SAMANTHA DONOVAN: Fair Work Australia has found that the work of about 200,000 people like Jaina Devlin is undervalued. Eight-seven per cent of them are women. And the tribunal found that their gender is largely the reason they've been underpaid.
The question now is how much of a pay rise will fix the undervaluation.
It was good that one journalist thought it worth asking about.
JOURNALIST: Do you think there’ll be uncertainty surrounding Australia’s borders and your move with Malaysia may be having an effect on how people are feeling at the moment?
OK, asking about the Malaysian asylum seeker deal good – but for God’s sake not how people feel about it. How about ask her about the Malaysian asylum seeker deal, because geez if you can’t think of a question that may have the PM jumping around uneasily on that, you might as well give up being a journalist right now. Like – how for example will she be able to guarantee that the asylum seekers sent to Malaysia won’t be abused? Sure the UNHCR is involved, but what will the Government do to ensure the Malaysian Govt isn’t just treating them with lip service?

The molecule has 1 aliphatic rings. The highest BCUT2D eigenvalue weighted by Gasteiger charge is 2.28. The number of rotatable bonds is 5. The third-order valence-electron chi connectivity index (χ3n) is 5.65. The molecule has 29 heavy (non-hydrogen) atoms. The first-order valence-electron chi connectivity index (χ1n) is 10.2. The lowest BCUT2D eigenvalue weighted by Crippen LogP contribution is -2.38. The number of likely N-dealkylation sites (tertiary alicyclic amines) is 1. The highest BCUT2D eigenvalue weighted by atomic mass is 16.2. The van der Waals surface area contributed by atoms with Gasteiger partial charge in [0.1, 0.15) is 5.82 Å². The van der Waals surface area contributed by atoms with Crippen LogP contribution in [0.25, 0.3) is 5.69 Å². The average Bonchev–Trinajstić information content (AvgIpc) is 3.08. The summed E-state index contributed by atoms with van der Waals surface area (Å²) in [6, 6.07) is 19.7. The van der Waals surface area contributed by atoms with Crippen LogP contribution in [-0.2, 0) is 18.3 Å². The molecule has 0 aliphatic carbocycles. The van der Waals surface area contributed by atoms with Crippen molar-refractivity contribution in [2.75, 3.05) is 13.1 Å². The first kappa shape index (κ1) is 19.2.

No? I guess time to move on to the big issue of the day
JOURNALIST: Prime Minister, yesterday a Brisbane man died in a new craze called planking. What’s your message to people who are thinking of taking part in these kind of planks?
OK, here is how the PM answered this:
PM: Well, I guess there’s a difference between a harmless bit of fun done somewhere that’s done really safe and taking a risk with your life. This is a really tragic thing - there’d be a family that’s just devastated today – a really tragic thing. So, my message would be everybody likes a bit of fun, but focus has to be on keeping yourself safe first.
She gave a brief response – didn't overegg it. Acknowledged that a family is grieving and said a fairly standard message about playing safe.
Here’s how it got reported:
Julia Gillard joins warnings against the craze of 'planking'
Oz PM Calls For End To Planking After Death
Planking death prompts Australian prime minister's call for safety
PM appeals against dangerous planking craze
And two of those were from UK news websites!
Ah well enough of this, let’s get down to why we’re all here:
JOURNALIST: Prime Minister (inaudible) reports over the weekend, may you be attending your own wedding (inaudible)